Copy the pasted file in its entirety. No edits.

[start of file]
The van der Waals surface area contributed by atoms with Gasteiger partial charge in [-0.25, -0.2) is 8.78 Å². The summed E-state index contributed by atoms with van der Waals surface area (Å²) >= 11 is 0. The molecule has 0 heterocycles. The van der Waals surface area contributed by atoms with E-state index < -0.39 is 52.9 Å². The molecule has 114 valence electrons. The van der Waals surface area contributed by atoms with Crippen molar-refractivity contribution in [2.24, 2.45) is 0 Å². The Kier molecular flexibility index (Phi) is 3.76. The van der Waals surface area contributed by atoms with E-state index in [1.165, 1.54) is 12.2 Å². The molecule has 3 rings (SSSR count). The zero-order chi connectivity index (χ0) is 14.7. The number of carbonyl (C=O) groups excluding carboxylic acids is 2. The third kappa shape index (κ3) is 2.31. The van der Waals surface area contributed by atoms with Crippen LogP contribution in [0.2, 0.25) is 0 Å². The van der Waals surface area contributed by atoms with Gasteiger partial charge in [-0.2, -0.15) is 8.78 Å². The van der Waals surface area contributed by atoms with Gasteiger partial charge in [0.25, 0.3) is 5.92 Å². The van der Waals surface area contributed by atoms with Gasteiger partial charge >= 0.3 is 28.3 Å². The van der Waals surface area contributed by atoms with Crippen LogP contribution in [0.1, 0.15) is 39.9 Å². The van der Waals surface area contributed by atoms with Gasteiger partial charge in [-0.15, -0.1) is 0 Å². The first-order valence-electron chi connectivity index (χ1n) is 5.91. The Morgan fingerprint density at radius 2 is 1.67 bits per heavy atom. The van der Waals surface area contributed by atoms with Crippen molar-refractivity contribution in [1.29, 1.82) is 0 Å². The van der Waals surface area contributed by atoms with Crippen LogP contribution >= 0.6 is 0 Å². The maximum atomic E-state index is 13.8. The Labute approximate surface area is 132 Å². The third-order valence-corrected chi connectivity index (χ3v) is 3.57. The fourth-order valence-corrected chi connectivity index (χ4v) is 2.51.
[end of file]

The van der Waals surface area contributed by atoms with Gasteiger partial charge in [-0.25, -0.2) is 8.78 Å². The summed E-state index contributed by atoms with van der Waals surface area (Å²) >= 11 is 0. The molecule has 0 heterocycles. The van der Waals surface area contributed by atoms with E-state index < -0.39 is 52.9 Å². The molecule has 114 valence electrons. The van der Waals surface area contributed by atoms with Crippen molar-refractivity contribution in [2.24, 2.45) is 0 Å². The Kier molecular flexibility index (Phi) is 3.76. The van der Waals surface area contributed by atoms with E-state index in [1.165, 1.54) is 12.2 Å². The molecule has 3 rings (SSSR count). The zero-order chi connectivity index (χ0) is 14.7. The number of carbonyl (C=O) groups excluding carboxylic acids is 2. The third kappa shape index (κ3) is 2.31. The van der Waals surface area contributed by atoms with Crippen LogP contribution in [0.2, 0.25) is 0 Å². The van der Waals surface area contributed by atoms with Gasteiger partial charge in [-0.2, -0.15) is 8.78 Å². The van der Waals surface area contributed by atoms with Gasteiger partial charge in [0.25, 0.3) is 5.92 Å². The van der Waals surface area contributed by atoms with Gasteiger partial charge >= 0.3 is 28.3 Å². The van der Waals surface area contributed by atoms with Crippen LogP contribution in [0.1, 0.15) is 39.9 Å². The van der Waals surface area contributed by atoms with Gasteiger partial charge in [-0.15, -0.1) is 0 Å². The first-order valence-electron chi connectivity index (χ1n) is 5.91. The Morgan fingerprint density at radius 2 is 1.67 bits per heavy atom. The van der Waals surface area contributed by atoms with Crippen molar-refractivity contribution in [1.29, 1.82) is 0 Å². The van der Waals surface area contributed by atoms with Crippen LogP contribution >= 0.6 is 0 Å². The maximum atomic E-state index is 13.8. The Labute approximate surface area is 132 Å². The third-order valence-corrected chi connectivity index (χ3v) is 3.57. The fourth-order valence-corrected chi connectivity index (χ4v) is 2.51.